“Irregularities in the private sector and non-governmental agencies can be checked through ordinary legal processes,” he said.
The Nepal Rastra Bank, for instance, already has the authority to regulate the banking sector and there are numerous other laws, including the Money Laundering Prevention Act and the Insurance Act, to prevent banking fraud and black marketeering, said Adhikari.
Lawmakers from the opposition party say they had expressed serious reservations over the amendment during discussion at the parliamentary Legislation Management Committee, but as the ruling party holds a comfortable majority in the committee, the bill got through.
Prakash Pantha, a member of the committee from the Congress party, said that they are opposed to bringing the private and non-governmental sectors under the purview of the commission.
“The commission neither has the constitutional authority nor the capacity to investigate irregularities in the private and non government sectors,” he said.
Pantha said cross-party discussions have begun following the Nepali Congress’ opposition to the bill. Subas Nembang and Dinanath Sharma from the Nepal Communist Party and Radheshyam Adhikari from the Congress have been mandated to build consensus on the bill.
Commentators, however, are not convinced of the government’s reasoning behind the amendment and that it could easily become a tool to conduct witch-hunts against private individuals and institutions.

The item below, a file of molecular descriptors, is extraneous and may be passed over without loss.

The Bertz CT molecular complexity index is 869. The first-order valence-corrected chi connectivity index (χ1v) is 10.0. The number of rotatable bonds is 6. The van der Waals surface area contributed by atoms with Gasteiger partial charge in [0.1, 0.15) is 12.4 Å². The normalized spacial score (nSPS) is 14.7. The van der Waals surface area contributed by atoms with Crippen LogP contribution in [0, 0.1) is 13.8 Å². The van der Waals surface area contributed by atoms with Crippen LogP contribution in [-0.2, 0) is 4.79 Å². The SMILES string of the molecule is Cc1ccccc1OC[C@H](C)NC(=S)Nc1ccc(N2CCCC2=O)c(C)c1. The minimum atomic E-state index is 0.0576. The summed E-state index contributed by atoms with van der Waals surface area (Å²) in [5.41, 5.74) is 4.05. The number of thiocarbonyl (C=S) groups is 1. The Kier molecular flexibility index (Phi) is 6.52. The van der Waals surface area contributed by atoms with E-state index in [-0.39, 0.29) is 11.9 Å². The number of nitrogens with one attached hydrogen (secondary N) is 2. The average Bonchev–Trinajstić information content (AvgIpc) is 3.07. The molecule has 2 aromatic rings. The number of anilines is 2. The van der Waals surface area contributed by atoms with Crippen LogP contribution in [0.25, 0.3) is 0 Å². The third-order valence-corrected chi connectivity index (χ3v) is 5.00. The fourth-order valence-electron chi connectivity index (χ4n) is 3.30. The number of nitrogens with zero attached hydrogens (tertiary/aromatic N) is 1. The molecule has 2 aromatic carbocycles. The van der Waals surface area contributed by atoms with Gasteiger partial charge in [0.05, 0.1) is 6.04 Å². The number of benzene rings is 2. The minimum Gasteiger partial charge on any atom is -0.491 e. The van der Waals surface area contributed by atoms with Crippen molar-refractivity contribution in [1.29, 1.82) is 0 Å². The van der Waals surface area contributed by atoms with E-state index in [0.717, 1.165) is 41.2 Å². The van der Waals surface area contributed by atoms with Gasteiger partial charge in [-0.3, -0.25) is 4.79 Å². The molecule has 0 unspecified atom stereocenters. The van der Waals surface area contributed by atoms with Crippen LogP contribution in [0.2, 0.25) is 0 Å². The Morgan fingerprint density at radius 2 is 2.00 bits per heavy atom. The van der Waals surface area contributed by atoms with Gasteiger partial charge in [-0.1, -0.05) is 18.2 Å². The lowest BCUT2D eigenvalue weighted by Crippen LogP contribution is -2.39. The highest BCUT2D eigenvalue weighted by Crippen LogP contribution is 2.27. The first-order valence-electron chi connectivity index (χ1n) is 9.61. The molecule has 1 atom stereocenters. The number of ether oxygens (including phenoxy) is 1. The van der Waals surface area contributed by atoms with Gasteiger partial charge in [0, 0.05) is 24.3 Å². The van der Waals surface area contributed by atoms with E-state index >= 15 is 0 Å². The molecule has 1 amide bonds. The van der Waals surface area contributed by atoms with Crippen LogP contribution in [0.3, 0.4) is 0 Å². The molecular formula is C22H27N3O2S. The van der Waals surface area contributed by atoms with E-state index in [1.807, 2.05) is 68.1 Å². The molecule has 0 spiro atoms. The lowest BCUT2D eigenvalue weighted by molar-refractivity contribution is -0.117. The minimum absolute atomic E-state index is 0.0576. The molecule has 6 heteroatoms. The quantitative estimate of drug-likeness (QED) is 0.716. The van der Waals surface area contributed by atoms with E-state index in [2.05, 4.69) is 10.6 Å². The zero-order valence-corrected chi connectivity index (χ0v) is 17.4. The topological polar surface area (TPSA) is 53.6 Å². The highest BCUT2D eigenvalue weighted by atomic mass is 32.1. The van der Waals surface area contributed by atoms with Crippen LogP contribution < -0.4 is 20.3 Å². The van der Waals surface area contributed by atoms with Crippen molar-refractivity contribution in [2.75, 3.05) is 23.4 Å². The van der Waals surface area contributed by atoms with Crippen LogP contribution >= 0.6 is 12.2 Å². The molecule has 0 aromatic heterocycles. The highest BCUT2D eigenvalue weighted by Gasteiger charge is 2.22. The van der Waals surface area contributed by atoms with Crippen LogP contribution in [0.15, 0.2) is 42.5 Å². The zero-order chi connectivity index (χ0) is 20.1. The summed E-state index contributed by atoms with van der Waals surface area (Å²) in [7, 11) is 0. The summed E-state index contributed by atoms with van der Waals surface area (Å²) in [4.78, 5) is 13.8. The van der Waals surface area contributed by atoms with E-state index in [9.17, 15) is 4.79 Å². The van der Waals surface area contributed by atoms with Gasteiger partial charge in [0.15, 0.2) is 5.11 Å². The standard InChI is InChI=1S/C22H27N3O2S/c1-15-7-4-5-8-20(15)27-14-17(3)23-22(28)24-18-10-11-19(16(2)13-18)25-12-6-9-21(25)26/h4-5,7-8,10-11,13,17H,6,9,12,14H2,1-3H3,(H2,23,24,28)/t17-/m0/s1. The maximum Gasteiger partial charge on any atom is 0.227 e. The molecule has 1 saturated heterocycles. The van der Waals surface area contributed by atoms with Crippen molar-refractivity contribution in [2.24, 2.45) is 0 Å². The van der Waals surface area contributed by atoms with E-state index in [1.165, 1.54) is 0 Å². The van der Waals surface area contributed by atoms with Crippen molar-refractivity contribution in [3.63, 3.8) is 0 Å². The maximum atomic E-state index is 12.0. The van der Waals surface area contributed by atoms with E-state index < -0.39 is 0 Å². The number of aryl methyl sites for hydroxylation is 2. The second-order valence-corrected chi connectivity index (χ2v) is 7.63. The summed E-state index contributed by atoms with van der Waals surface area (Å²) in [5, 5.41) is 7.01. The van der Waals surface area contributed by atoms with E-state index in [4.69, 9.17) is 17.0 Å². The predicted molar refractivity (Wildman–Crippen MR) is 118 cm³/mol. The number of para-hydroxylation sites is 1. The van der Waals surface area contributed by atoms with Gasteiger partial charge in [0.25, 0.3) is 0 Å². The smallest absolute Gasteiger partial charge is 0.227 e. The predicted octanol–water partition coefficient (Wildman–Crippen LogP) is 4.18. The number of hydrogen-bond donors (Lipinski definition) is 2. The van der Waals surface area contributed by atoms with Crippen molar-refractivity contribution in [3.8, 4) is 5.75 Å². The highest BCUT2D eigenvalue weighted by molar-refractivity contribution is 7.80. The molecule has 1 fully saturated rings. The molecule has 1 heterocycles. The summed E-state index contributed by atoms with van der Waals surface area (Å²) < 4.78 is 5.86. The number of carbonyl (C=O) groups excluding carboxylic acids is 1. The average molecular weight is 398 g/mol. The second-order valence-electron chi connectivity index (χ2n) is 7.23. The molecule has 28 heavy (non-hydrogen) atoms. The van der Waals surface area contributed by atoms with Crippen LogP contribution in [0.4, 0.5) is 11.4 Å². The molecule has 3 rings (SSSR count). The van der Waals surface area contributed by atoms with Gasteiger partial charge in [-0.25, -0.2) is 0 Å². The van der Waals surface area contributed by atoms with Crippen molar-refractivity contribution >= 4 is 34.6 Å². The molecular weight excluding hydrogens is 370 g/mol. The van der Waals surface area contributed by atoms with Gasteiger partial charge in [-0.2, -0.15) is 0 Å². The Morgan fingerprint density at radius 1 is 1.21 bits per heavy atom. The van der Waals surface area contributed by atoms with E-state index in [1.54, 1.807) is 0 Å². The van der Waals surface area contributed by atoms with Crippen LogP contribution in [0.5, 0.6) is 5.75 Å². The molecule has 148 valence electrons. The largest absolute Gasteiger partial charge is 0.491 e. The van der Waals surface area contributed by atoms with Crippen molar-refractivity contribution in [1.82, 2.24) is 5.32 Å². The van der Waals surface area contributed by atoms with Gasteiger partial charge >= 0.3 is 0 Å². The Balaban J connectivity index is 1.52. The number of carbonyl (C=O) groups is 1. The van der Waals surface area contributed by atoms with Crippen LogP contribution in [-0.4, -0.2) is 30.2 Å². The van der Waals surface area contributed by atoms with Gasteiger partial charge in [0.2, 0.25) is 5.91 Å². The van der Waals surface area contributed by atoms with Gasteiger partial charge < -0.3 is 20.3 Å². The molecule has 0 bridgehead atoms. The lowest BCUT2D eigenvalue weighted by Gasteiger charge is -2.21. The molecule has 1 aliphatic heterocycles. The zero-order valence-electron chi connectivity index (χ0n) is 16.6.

“The commission, despite being a constitutional body, has remained in the shadow of the executive, which has a say over the appointment of commissioners,” Hari Bahadur Thapa, former editor-in-chief of Annapurna Post who has reported extensively on corruption, told the Post.
“We know how Lokman Singh Karki, the former chief commissioner, targeted people and institutions he didn’t like.”
The integrity of the CIAA’s present leadership is also under question as it refrained from indicting Nabin Poudel and Supreme Court Justice Kumar Regmi, both of whom had illegally acquired plots of land at Lalita Niwas. Both Poudel and Regmi pledged to return the land and were not prosecuted. Poudel is the son of Nepal Communist Party General Secretary Bishnu Poudel.
The planned amendment is not just politically motivated but also administratively difficult, said Thapa, as the commission is already overwhelmed with cases and it has little organisational capability to look into the private and non-governmental sectors. Out of the 24,048 cases filed at the commission in the 2018-19 fiscal year, it was only able to look into 64 percent, or 15,611 cases. The anti-graft agency filed 351 cases at the Special Court that year.
The amendment will only cause panic in the private sector and demoralise them, according to Adhikari.
“If the bill is passed in its present form, it will affect the investment climate and might even lead to capital flight,” he said.